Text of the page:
The political brinksmanship of recent months highlights what we see as America's governance and policymaking becoming less stable, less effective, and less predictable than what we previously believed. The statutory debt ceiling and the threat of default have become political bargaining chips in the debate over fiscal policy. Despite this year's wide-ranging debate, in our view, the differences between political parties have proven to be extraordinarily difficult to bridge, and, as we see it, the resulting agreement fell well short of the comprehensive fiscal consolidation program that some proponents had envisaged until quite recently. Republicans and Democrats have only been able to agree to relatively modest savings on discretionary spending while delegating to the Select Committee decisions on more comprehensive measures. It appears that for now, new revenues have dropped down on the menu of policy options. In addition, the plan envisions only minor policy changes on Medicare and little change in other entitlements, the containment of which we and most other independent observers regard as key to long-term fiscal sustainability.
Standard & Poor's takes no position on the mix of spending and revenue measures that Congress and the Administration might conclude is appropriate for putting the U.S.'s finances on a sustainable footing.
In other words, as I read S&P’s statement, US credit was downgraded because of the difficulty that Congress had in negotiating ways to contain the growth in future spending and raising revenues. Hmm. Now unless I’m mistaken, that AP article published by The Indianapolis Star never once, not ever, mentioned revenues and laid the entire blame on the failure to cut government spending. Thus, AP, and by extension, The Indianapolis Star, essentially lied to readers by giving only one-half of the explanation.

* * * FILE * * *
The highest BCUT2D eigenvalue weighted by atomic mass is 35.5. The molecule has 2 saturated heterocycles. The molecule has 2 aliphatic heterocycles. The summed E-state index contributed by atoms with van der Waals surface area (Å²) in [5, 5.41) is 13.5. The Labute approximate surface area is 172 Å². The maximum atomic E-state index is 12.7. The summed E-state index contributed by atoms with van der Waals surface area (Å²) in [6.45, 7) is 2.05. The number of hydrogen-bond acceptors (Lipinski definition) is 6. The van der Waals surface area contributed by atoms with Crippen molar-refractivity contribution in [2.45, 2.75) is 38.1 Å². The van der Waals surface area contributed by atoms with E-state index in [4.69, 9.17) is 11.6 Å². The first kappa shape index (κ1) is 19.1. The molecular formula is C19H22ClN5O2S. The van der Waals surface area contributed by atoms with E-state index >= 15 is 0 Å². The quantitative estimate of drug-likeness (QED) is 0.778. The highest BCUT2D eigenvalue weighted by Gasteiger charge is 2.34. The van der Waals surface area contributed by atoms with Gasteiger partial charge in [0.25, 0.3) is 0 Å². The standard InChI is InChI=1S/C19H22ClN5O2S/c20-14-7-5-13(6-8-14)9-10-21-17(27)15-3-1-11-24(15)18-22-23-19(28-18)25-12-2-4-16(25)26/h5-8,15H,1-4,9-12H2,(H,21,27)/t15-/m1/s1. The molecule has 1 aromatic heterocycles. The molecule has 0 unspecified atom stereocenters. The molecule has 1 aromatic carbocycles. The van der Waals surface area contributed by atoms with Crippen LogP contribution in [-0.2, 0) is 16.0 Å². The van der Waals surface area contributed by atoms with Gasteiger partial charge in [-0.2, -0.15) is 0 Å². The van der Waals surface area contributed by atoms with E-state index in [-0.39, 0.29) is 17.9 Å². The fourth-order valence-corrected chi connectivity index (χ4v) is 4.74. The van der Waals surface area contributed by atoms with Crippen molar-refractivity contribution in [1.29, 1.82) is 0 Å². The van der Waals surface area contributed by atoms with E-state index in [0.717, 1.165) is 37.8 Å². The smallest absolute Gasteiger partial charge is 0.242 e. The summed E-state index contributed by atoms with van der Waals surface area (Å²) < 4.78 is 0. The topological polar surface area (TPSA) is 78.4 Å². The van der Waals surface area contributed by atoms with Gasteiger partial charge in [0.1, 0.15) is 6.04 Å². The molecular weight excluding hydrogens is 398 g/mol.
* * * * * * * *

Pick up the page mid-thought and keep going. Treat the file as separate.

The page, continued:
As I’ve been saying in relation to this and other subjects, how can the American electorate make any kind of informed decisions when the information that they get is unreliable or false?
Finally, when it comes to deciding who you should blame for the downgrade (and the resultant effects therefrom), remember that Speaker John Boehner (R-Ohio) claimed that the debt deal gave Republicans 98% of what they wanted. Hmm. If they got 98% and the result was a downgrade, then doesn’t that mean…? Or perhaps this video from a Wisconsin tea party rally this past weekend will help illustrate the point:
Did you catch that? The speaker notes that people are blaming the Tea Party for the downgrade … and the audience (well not the old fogies whose backs we see in the video) cheers. I’m thinking that if you’re cheering for the downgrade then you are, essentially, owning it. So remember, if your mortgage rate goes up or your credit card interest rate goes up or anything else becomes more costly or difficult (as I write this, the Dow is down about 350 points today) because of the downgrade: Republicans got 98% of what they wanted … and the Tea Party cheered.
*I cannot confirm that this is the exact format in which the article appeared in the print edition of the newspaper. However, the omissions that I discuss were similarly omitted from the print edition (which is what led me to write this post in the first place).